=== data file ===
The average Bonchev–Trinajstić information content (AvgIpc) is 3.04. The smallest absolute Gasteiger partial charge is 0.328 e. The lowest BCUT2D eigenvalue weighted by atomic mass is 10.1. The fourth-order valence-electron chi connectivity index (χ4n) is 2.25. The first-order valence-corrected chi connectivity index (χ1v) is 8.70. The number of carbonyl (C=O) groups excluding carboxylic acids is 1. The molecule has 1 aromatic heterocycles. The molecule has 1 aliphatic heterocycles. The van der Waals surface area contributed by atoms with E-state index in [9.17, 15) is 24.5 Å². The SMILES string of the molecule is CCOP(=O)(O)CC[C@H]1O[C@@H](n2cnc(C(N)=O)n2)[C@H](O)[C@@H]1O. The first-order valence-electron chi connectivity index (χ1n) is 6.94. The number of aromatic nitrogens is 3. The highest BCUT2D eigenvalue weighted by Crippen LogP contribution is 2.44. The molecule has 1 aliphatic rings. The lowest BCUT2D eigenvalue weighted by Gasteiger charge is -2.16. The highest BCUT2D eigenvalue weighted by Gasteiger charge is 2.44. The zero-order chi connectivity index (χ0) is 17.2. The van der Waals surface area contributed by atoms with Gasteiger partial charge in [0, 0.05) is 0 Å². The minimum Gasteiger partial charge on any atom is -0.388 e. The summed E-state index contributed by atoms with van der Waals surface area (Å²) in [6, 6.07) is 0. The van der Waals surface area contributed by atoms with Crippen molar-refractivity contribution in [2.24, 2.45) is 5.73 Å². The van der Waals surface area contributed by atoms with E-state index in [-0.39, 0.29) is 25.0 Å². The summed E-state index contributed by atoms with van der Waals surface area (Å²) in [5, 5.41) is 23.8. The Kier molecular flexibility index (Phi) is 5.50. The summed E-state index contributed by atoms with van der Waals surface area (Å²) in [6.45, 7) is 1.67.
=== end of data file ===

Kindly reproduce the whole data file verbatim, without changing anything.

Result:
The average Bonchev–Trinajstić information content (AvgIpc) is 3.04. The smallest absolute Gasteiger partial charge is 0.328 e. The lowest BCUT2D eigenvalue weighted by atomic mass is 10.1. The fourth-order valence-electron chi connectivity index (χ4n) is 2.25. The first-order valence-corrected chi connectivity index (χ1v) is 8.70. The number of carbonyl (C=O) groups excluding carboxylic acids is 1. The molecule has 1 aromatic heterocycles. The molecule has 1 aliphatic heterocycles. The van der Waals surface area contributed by atoms with E-state index in [9.17, 15) is 24.5 Å². The SMILES string of the molecule is CCOP(=O)(O)CC[C@H]1O[C@@H](n2cnc(C(N)=O)n2)[C@H](O)[C@@H]1O. The first-order valence-electron chi connectivity index (χ1n) is 6.94. The number of aromatic nitrogens is 3. The highest BCUT2D eigenvalue weighted by Crippen LogP contribution is 2.44. The molecule has 1 aliphatic rings. The lowest BCUT2D eigenvalue weighted by Gasteiger charge is -2.16. The highest BCUT2D eigenvalue weighted by Gasteiger charge is 2.44. The zero-order chi connectivity index (χ0) is 17.2. The van der Waals surface area contributed by atoms with Gasteiger partial charge in [0, 0.05) is 0 Å². The minimum Gasteiger partial charge on any atom is -0.388 e. The summed E-state index contributed by atoms with van der Waals surface area (Å²) in [6, 6.07) is 0. The van der Waals surface area contributed by atoms with Crippen molar-refractivity contribution in [2.24, 2.45) is 5.73 Å². The van der Waals surface area contributed by atoms with E-state index in [-0.39, 0.29) is 25.0 Å². The summed E-state index contributed by atoms with van der Waals surface area (Å²) in [5, 5.41) is 23.8. The Kier molecular flexibility index (Phi) is 5.50. The summed E-state index contributed by atoms with van der Waals surface area (Å²) in [6.45, 7) is 1.67.